In most anonymous classes, we only need to "feed" knowledge and can do it at construction. In a few anonymous classes (e.g., return value vehicles) we also care about one return value.

As we know, data members should not directly be accessed but rather with a getter setter. This, if you find yourself in a situation that you have added lots of getters and setters, you are probably doing something wrong anyway and shouldn't be using an anonymous class.

0

If it implements an interface or extends an existing class, you can access the members defined in the interface or base class.

0

Mr Fooz is right, except that interfaces can only define constant members. the best way would be to add getter/setter methods to your interface and then use those to get your value. but then for each anonymous class you would have to define those methods (kind of a pain).

1
  • Method are members of their types just as fields are.
    – erickson
    Nov 26, 2008 at 7:47
0

If you want readable, maintainable code, don't use anonymous classes. If you use anonymous classes and want readable, maintainable code, don't use anonymous classes when you need to access the element in that inner class. There are ways of doing so, but I beg of you to not use any of those hacks. Readability trumps all other virtues.

0

This question is 15 years old, but I think there is another way to do this!

The example concerns writing a unit test for MyService:

public class MyService {

    public Result doSomething() {
        Result result = new Result();
        result.setToday(today();
        return result;
    }

    // not private but package-private so it can be overridden
    Date today() {
        return new Date();
    }
}

Here is the unit test:

public class MyServiceTest {

    private Date capturedToday;

    // anonymous inner class
    private final MyService testSubject = new MyService() {

        @Override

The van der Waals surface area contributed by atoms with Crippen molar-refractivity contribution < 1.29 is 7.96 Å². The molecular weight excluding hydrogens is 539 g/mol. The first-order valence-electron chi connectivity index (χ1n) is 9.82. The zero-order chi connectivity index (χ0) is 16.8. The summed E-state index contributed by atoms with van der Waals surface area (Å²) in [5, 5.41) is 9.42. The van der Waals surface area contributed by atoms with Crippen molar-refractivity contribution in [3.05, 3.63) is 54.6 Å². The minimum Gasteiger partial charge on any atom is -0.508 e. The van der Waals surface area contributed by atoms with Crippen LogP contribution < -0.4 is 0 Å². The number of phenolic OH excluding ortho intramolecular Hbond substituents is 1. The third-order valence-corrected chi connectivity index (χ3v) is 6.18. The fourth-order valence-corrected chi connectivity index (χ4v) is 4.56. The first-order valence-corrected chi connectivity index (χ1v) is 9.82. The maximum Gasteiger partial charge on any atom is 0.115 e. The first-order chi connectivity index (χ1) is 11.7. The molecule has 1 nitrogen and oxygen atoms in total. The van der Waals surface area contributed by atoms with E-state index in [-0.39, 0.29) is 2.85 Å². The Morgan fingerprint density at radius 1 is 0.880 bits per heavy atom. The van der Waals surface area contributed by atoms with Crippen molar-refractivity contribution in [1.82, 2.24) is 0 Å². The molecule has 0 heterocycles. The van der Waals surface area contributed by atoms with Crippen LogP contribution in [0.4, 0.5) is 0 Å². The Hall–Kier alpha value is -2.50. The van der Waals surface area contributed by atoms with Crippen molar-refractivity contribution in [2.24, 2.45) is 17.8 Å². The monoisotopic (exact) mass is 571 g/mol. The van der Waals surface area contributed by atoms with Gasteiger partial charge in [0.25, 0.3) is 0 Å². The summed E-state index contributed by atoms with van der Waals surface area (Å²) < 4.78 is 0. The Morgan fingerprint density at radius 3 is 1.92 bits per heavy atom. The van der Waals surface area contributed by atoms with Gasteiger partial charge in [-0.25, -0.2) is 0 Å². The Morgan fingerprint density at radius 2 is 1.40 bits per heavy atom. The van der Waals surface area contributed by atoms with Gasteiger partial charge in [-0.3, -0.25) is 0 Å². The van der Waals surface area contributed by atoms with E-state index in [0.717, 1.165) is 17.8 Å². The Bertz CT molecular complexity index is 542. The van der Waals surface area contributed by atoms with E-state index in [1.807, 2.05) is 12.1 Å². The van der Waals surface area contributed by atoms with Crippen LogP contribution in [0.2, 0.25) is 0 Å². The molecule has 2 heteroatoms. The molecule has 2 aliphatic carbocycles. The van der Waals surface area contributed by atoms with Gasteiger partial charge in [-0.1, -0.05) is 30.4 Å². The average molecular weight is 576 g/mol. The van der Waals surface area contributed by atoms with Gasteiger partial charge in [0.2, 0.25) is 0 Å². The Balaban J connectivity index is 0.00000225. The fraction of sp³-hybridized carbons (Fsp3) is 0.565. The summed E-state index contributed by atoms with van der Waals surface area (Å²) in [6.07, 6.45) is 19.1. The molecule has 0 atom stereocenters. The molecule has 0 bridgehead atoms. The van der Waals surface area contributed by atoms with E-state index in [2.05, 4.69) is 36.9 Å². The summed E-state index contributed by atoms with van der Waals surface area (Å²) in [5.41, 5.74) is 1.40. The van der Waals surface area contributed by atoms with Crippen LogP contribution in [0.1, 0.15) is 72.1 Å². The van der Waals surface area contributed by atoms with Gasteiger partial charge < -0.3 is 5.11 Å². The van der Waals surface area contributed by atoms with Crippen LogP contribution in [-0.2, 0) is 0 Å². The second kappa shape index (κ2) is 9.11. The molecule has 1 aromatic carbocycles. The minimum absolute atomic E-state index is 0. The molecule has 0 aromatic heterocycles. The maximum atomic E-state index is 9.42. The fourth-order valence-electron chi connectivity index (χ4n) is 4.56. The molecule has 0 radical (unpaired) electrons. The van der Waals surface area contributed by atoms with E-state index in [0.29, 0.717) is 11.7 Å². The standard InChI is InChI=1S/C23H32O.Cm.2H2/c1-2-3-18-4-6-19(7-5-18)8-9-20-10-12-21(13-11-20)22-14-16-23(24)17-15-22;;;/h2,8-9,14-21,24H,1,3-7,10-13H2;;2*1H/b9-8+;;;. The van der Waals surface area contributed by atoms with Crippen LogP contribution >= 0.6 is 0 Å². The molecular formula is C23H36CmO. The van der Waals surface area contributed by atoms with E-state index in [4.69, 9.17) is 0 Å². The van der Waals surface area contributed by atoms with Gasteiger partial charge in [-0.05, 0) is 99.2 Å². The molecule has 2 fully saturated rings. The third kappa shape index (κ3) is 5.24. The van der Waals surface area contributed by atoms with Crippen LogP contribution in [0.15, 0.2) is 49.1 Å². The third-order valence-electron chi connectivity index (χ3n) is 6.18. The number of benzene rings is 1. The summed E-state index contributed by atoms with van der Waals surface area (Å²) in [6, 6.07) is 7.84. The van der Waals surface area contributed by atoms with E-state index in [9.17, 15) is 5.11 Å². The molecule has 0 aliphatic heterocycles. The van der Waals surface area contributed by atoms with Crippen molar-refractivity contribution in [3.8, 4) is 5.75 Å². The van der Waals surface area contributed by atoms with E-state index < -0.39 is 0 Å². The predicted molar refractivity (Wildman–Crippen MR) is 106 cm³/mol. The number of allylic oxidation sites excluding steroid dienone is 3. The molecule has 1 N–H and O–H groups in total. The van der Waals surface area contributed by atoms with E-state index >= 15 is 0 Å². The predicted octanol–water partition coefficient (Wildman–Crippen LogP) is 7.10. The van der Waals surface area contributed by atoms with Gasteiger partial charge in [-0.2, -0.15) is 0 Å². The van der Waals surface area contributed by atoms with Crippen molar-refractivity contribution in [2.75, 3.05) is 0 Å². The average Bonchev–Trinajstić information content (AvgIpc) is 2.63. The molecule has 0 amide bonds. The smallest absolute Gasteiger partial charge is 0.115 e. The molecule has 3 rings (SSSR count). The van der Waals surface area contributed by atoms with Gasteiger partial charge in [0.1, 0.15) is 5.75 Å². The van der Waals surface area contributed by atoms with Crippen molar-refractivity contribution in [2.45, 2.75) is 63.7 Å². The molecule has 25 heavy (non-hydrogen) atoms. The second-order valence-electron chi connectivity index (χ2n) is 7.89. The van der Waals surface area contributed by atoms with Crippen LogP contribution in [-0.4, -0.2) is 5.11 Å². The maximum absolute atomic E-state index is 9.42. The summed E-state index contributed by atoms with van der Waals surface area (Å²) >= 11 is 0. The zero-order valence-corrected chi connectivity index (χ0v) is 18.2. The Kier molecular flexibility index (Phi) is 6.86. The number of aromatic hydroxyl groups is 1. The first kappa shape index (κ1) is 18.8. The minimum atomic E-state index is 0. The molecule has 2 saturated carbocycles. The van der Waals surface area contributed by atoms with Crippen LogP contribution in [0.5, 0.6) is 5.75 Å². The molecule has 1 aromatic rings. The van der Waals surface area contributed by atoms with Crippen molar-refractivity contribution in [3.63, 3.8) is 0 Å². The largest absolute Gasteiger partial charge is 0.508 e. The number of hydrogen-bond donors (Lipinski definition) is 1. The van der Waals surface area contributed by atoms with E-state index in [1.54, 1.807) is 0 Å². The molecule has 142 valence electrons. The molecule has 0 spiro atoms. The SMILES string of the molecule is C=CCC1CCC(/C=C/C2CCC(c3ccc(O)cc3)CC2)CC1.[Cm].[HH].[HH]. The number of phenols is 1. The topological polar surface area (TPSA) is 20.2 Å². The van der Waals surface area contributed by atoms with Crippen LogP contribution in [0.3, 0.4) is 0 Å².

Date today() {
            // capture the Date instance created by MyService
            Date today = super.today();
            MyServiceTest.this.capturedToday = today;
            return today;
        }
    };

    @Test
    void myTest() {

        MyResult result = testSubject.doSomething();            
        assertSame(capturedToday, result.getToday());

In this example MyService creates a Date internally and sets it on its result. To check this logic I created an anonymous inner class which captures the instance when it is created and stores it in the capturedToday field:

MyServiceTest.this.capturedToday = today;

This syntax allows an inner class to access fields of its outer class and thus to expose its values.

0

You can access the members of an anonymous class from inside the block (or sub-block) it was declared in, if using var. Example:

public static void main(String[] args) {
    var annon = new Object() {
        int field;
        void method() {
            System.out.println("method called with field=" + field);
        }
    };

    annon.field = 123;
    annon.method();  // prints "method called with field=123"
}

This even works if the members were declared static.

If we had declared Object annon = new Object() { ... we would get compilation errors since Object does not have any field or method() members.